Trabeculectomy Versus Canaloplasty to Treat Glaucoma

The safety and scientific validity of this study is the responsibility of the study sponsor and investigators. Listing a study does not mean it has been evaluated by the U.S. Federal Government. Read our disclaimer for details. Identifier: NCT00854256
Recruitment Status : Unknown
Verified April 2013 by University of Cologne.
Recruitment status was:  Recruiting
First Posted : March 3, 2009
Last Update Posted : April 15, 2013
iScience Interventional Corporation
Information provided by:
University of Cologne

March 2, 2009
March 3, 2009
April 15, 2013
April 2009
December 2013   (Final data collection date for primary outcome measure)
Eye pressure [ Time Frame: Within 12 month after surgery ]
Eye pressure is measured after 1 month, 2 months, 3 months, 6 months, 9 months, and 12 months after surgery.
Eye pressure [ Time Frame: 1 day, 1 week, 1 month, 3 month, 12 month ]
Complete list of historical versions of study NCT00854256 on Archive Site
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Trabeculectomy Versus Canaloplasty to Treat Glaucoma
Comparison of Canaloplasty and Trabeculectomy in Patients With Open Angle Glaucoma and Inadequate Local Eye Pressure Lowering Therapy - a Prospective, Randomized Study
The aim of the study is to investigate pressure lowering effect of two surgical methods canaloplasty and trabeculectomy in patients with open angle glaucoma, in which under local pressure lowering therapy the progression of the disease could not be stopped, and thus a pressure lowering surgical intervention is necessary. The risks in the postoperative course in Canaloplasty in the literature as lower than for the trabeculectomy with mitomycin-C. Conversely, large glaucoma centers questioning the effectiveness of permanent pressure lowering of canaloplasty. Precisely this question is investigated in the study.
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Not Applicable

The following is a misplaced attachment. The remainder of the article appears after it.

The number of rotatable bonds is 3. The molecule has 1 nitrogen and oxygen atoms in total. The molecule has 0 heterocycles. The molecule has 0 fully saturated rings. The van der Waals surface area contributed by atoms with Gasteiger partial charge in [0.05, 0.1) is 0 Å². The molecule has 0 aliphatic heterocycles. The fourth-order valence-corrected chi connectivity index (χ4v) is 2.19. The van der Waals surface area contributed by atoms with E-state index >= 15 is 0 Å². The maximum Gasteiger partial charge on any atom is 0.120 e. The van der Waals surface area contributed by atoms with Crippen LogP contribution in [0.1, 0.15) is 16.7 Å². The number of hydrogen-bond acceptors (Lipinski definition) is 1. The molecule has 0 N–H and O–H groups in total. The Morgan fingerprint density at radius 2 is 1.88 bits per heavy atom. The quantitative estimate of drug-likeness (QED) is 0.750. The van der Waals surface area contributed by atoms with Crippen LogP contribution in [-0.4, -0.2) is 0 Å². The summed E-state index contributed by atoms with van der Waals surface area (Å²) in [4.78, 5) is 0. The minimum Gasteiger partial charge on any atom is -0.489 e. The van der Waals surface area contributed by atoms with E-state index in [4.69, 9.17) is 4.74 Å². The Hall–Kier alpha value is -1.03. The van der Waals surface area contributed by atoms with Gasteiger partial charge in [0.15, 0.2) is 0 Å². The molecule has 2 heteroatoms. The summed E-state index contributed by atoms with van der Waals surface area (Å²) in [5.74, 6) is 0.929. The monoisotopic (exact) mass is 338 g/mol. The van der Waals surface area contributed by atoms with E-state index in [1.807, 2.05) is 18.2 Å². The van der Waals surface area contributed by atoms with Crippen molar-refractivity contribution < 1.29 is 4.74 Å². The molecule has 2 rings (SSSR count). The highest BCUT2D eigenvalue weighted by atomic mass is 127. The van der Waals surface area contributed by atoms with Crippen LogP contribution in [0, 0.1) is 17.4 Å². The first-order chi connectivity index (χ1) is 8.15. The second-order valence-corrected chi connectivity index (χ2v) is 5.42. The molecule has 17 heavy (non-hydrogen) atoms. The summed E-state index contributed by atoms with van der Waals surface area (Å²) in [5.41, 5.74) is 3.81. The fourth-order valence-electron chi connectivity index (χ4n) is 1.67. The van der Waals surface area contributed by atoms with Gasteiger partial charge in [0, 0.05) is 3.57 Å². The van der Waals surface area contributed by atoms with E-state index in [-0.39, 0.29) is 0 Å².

Allocation: Randomized
Intervention Model: Parallel Assignment
Masking: None (Open Label)
Primary Purpose: Treatment
  • Procedure: Canaloplasty
    Canaloplasty surgery
  • Procedure: Trabeculectomy with mitomycin C
    Trabeculectomy with mitomycin C surgery
  • Experimental: Canaloplasty
    Intervention: Procedure: Canaloplasty
  • Active Comparator: Trabeculectomy with mitomycin C
    Intervention: Procedure: Trabeculectomy with mitomycin C
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*   Includes publications given by the data provider as well as publications identified by Identifier (NCT Number) in Medline.
Unknown status
Same as current
May 2014
December 2013   (Final data collection date for primary outcome measure)

Inclusion Criteria:

  • patients with open angle glaucoma and excavation of 0.4 - 0.8
  • 60 eyes of 60 patients (30 patients for trabeculectomy, 30 patients for Canaloplasty) The ratio of female / male is not involved.
  • Eye pressure under local therapy: 20mmHg and above (corrected with pachymetry table).
  • Local drug therapy: at least 2 eye pressure lowering ingredients or absolute intolerance to preservatives or eye drops.
  • general anesthesia possible.
  • The operation must be signed by the surgeon as a state-of-the-art performed without complication to be evaluated. If the operation does not meet this criterion, the patient is excluded from the study.

Exclusion Criteria:

  • all patients are not included in the group of inclusion criteria, or:
  • Phenprocoumon therapy.
  • operation is not done state-of-the-art.
  • after the surgery: additional eye pressure lowering surgery, cataract surgery, keratoplasty, laser surgery in the anterior eye segment (except suture lysis after trabeculectomy)
  • Uveitis, or possible inflammation of the eye
  • Previous eye pressure lowering operations or laser interventions
  • Corneal Refractive Surgery (pseudophakia allowed)
Sexes Eligible for Study: All
18 Years and older   (Adult, Senior)
Contact information is only displayed when the study is recruiting subjects
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Gerhard Welsandt, MD, University of Cologne
University of Cologne
iScience Interventional Corporation
Not Provided
University of Cologne
April 2013

ICMJE     Data element required by the International Committee of Medical Journal Editors and the World Health Organization ICTRP